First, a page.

4. I have a CR-48 (free test version of a Chromebook Google shipped out) and love it. It starts up in 5 seconds and I’m off to work. They are great for education and any other situation where people would be sharing it because there is nothing stored on the device. HTC could make a really nice one and probably sell a bunch.

  5. Given the less than stellar sales of Chromebooks by Acer and Samsung, you have to wonder why anyone else would seriously consider that market.

    HTC can do what they want with the hardware to make a Chromebook different, but they’ll still be using Chrome OS, which, I think, is the problem. When I first heard about it, I thought it sounded like a great idea. After I got a CR-48 and used it for 4 or 5 months, it didn’t seem so spectacular and it’s now happily running Linux. Yeah, I gave up the 8 second boot and now I have to wait all of 20 seconds for the machine to start up. In return I get a real file system and the ability to install whatever I want on the machine, to customize the OS as I choose, and so on. In other words, it’s now a real computer instead of a browser.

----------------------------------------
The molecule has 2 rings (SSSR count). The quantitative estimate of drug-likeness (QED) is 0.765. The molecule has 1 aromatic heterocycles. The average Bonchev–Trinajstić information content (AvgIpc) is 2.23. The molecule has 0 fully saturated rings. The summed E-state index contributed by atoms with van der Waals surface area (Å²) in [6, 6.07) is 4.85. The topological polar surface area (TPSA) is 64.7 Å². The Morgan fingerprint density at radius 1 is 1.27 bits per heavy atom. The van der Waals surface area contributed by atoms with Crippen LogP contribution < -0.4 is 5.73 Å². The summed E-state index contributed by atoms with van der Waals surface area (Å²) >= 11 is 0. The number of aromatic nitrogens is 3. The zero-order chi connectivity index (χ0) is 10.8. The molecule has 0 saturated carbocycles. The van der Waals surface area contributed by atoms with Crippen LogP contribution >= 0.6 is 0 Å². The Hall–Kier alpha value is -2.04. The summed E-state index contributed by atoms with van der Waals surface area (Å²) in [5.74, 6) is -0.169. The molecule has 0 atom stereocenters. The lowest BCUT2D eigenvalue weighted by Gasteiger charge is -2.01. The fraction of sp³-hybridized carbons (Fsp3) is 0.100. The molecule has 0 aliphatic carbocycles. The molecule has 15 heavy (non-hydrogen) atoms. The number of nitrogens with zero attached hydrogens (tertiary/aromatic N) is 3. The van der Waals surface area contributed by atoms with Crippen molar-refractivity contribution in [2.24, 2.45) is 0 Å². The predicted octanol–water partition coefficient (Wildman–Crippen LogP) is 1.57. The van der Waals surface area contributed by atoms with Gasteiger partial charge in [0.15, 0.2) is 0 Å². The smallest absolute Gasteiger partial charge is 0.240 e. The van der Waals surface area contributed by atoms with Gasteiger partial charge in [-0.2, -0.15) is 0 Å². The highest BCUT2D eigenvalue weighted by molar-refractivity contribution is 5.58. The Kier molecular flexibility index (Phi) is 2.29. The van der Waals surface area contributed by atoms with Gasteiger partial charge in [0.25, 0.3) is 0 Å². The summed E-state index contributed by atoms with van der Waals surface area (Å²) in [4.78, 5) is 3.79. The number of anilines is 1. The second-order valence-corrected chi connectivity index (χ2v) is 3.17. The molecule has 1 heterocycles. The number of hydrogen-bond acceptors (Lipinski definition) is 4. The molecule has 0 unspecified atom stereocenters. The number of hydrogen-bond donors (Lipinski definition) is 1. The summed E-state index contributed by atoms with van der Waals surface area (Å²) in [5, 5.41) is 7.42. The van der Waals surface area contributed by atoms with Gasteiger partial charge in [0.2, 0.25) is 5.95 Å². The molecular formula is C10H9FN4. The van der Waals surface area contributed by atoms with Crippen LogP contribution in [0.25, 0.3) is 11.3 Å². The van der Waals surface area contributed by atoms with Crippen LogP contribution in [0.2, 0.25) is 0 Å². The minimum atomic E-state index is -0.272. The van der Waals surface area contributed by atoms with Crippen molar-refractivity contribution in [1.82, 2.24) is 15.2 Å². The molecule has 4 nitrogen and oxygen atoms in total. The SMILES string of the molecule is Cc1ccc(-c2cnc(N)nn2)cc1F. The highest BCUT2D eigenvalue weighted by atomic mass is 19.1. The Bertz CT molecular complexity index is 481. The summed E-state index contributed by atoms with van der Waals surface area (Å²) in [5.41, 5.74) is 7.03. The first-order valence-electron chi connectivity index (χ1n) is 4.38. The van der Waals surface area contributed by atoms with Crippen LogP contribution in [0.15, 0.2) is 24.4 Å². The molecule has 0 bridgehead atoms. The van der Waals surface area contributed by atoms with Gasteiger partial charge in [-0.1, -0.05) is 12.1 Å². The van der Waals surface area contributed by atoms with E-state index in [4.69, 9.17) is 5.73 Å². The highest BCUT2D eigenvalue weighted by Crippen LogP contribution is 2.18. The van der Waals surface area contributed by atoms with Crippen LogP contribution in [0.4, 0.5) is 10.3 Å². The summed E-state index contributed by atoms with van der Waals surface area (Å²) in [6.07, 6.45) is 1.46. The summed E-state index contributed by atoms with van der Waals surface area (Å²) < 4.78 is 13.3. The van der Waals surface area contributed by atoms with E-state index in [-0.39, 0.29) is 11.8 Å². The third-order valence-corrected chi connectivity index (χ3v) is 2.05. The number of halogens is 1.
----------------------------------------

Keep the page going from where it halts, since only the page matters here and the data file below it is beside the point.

I don’t quite understand the comment that “much of the functionality of such devices can be met with a low-priced netbook or even a tablet” when either of those devices (and particularly a netbook) offer *more* functionality than a Chromebook.

    I do think that there’s a market place for these – mostly people who just want to turn on the computer and browse the Web. But given the lack of sales, Google is evidently not getting the word out to them.

  6. The reason why Chromebooks are selling slow is because they are priced too high. If HTC can market them in the ~$200 price range they will sell like hotcakes.

    The fact that you can’t “see the point” doesn’t mean that HTC can’t sell a ton of cheap touchscreen Chromebooks for people that would love a nice little mobile cloud-surfer to supplement a real computer.

    The market is there -but not for $300-450. Prices will come down, and the buyers will line up. They just aren’t going to bite at full laptop prices.